Seattle, King County move forward with proposed safe injection sites
SEATTLE - Our area could soon be home to the first two government-run heroin injection sites in the entire country.
Seattle and King County gave the go-ahead to move foward with the sites on Friday.
Shiloh Murphy, who runs a needle exchange in the Univeristy District alley, believes safe injection sites are badly needed.
"We would love to have a safe consumption room here because we have drug users in the University District," said Murphy.
After picking up fresh needles, some heroin users walk down the alley to Cafe Allegro.
"We get hit with it," said Cafe Allegro owner Chris Peterson. "We'rve actully put in a sharps container in there so to keep my staff from cleaning it up,."
The cafe's owner is not alone, it's happening city-wide, including in the bathroom at the downtown Seattle Nortdstrom store.
Last weekend, King County Prosecutor Dan Satterberg, tweeted a photo of a used needle found in the restroom, and supported the need for supervised heroin injection locations.
"People are in danger, people are dying in our community and we have to take this absolutely seriously," King County Executive Dow Constantine said durnig a meeting on Friday.
Constantine and Seattle Mayor Ed Murray are now going forward with recommendations from an Opiate Addiction Task Force.
The controversial: two safe consumption sites, modeled after the only one in Vancouver, B.C. - the only on in North America - where addicts use under the eyes of a nurse and receive treatment if wanted.
"Those financial challenges, which are more difficult based on the actions of the new administration this week," said Mayor Murray, referring to President Trump's threat to pull federal funds from sanctuary cities like Seattle.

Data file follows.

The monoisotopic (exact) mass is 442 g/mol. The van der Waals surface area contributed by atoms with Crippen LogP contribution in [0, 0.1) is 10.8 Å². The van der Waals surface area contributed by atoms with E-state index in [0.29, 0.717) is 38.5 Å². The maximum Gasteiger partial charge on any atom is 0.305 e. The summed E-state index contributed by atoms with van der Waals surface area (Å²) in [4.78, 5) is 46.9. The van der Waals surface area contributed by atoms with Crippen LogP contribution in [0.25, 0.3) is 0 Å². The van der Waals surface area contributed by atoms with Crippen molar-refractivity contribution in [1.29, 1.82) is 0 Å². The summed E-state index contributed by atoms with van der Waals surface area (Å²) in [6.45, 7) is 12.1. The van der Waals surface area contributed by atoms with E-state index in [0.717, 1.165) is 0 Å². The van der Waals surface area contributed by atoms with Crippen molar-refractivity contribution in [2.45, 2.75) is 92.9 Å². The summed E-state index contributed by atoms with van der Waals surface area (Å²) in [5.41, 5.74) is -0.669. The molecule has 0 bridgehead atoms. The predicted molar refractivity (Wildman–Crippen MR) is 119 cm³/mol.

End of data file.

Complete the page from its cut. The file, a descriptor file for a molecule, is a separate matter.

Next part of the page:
There's also the issue of the Drug Enforcement Agency (DEA).
"We don't have the federal government coming in here and looking over our shoulder, making marijuana arrests and I don't expect that to change," said King County Sheriff John Urquhart. "I have complete confidence they are going to do the right thing."
But, heroin is illegal everywhere and no one admitted to ever talking to the DEA - and felt they don't have to because it's considered a public health emergency.
"We don't routinely and haven't in this case sought any other authority, we don't think we need to," said King County Health Officer Dr. Jeff Duchin.
KOMO Contacted the DEA, which referred us to the Justice Department, which through it's new leadership - a spokesman said, "no comment."
The locations and funding of the safe injection sites have not been announced.